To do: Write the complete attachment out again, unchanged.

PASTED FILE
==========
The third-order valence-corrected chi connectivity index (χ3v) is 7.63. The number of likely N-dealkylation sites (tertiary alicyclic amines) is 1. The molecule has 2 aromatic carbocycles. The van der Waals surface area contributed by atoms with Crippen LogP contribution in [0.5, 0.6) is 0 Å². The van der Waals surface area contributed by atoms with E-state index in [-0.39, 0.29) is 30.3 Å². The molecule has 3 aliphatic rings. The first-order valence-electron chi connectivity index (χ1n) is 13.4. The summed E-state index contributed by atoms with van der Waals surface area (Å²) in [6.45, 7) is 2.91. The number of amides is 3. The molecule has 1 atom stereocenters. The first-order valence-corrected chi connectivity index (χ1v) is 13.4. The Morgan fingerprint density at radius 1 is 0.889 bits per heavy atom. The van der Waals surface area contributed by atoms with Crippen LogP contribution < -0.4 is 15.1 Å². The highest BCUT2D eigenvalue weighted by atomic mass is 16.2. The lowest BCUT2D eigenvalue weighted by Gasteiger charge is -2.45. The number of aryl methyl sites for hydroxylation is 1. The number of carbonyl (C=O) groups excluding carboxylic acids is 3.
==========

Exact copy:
The third-order valence-corrected chi connectivity index (χ3v) is 7.63. The number of likely N-dealkylation sites (tertiary alicyclic amines) is 1. The molecule has 2 aromatic carbocycles. The van der Waals surface area contributed by atoms with Crippen LogP contribution in [0.5, 0.6) is 0 Å². The van der Waals surface area contributed by atoms with E-state index in [-0.39, 0.29) is 30.3 Å². The molecule has 3 aliphatic rings. The first-order valence-electron chi connectivity index (χ1n) is 13.4. The summed E-state index contributed by atoms with van der Waals surface area (Å²) in [6.45, 7) is 2.91. The number of amides is 3. The molecule has 1 atom stereocenters. The first-order valence-corrected chi connectivity index (χ1v) is 13.4. The Morgan fingerprint density at radius 1 is 0.889 bits per heavy atom. The van der Waals surface area contributed by atoms with Crippen LogP contribution < -0.4 is 15.1 Å². The highest BCUT2D eigenvalue weighted by atomic mass is 16.2. The lowest BCUT2D eigenvalue weighted by Gasteiger charge is -2.45. The number of aryl methyl sites for hydroxylation is 1. The number of carbonyl (C=O) groups excluding carboxylic acids is 3.